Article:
Asia 1939-1945: Singapore

Why was the fall of Singapore such a shock?

Extract from a report by an officer who escaped the fall of Singapore 1942

Catalogue ref: WO 106/2579B

Extract a

Report by an officer who escaped the fall of Singapore; WO 106/2579B

Extract b

Report by an officer who escaped the fall of Singapore; WO 106/2579B

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What is this source?

This source is an extract from a report by a British officer who was in Singapore as it fell in February 1942.

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There were many reports from different officers in different services that were sent to the government.


What’s the background to this source?

WW2 broke out in Europe in 1939. In the Far East war broke out on December 7th 1941 when Japanese forces destroyed the US fleet at Pearl Harbor in Hawaii. Japan had already built up forces in Indochina and Thailand and surprised the British forces by attacking Malaya (part of the British Empire) in December 1941. Although the Allied forces outnumbered the Japanese, they were less experienced and less well equipped. The British also did not expect to attack Singapore by advancing 600 miles through difficult territory in Malaya. By February 1942 the Japanese were attacking the heavily fortified naval base of Singapore and it surrendered on February 15th 1942.

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The defenders outnumbered the attackers at Singapore. However, the Japanese were better trained and equipped. They were especially strong in terms of aircraft. Defenders were constantly attacked from the air. One of the deciding factors in the surrender was the heavy civilian casualties suffered from bombing by aircraft. A related factor was that Singapore's anti-aircraft defences ran out of ammunition.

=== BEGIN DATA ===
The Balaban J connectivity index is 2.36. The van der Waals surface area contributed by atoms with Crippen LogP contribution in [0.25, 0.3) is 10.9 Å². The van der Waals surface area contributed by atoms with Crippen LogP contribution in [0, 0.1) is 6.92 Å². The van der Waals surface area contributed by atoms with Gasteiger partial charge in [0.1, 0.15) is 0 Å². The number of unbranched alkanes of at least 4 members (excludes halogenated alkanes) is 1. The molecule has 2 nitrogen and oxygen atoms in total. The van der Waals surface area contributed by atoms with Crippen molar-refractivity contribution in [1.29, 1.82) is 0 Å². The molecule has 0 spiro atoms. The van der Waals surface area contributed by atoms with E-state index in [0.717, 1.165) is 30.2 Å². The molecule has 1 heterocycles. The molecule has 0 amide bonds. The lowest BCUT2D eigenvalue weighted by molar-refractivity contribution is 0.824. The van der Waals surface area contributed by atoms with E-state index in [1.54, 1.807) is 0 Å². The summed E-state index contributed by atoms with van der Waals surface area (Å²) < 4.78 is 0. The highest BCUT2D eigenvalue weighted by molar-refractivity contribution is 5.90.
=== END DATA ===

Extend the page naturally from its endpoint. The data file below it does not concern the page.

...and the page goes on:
It’s worth knowing that...

British Prime Minister Winston Churchill admitted to US President Roosevelt in a telegram that the fall of Singapore had been a total disaster.

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Debate still rages today about whether British forces could have held out in Singapore. The British Commander General Wavell said he was very disappointed with his performance. However, one of the crucial factors was Japanese superiority in aircraft. Many of the aircraft that Britain planned to send to Malaya and Singapore ended up going to Russia in 1941.


How will you use this source?

  1. The officer lists six problem areas. Which do you think did most harm to the defence of Singapore?
  2. Some officers were accused of trying to shift the blame away from themselves after Singapore. Do you get the impression that this officer is trustworthy or not?
  3. In what ways does this source support or contradict any other sources in this investigation?
  4. How do the notes and sources help you to find out why the fall of Singapore was such a shock?

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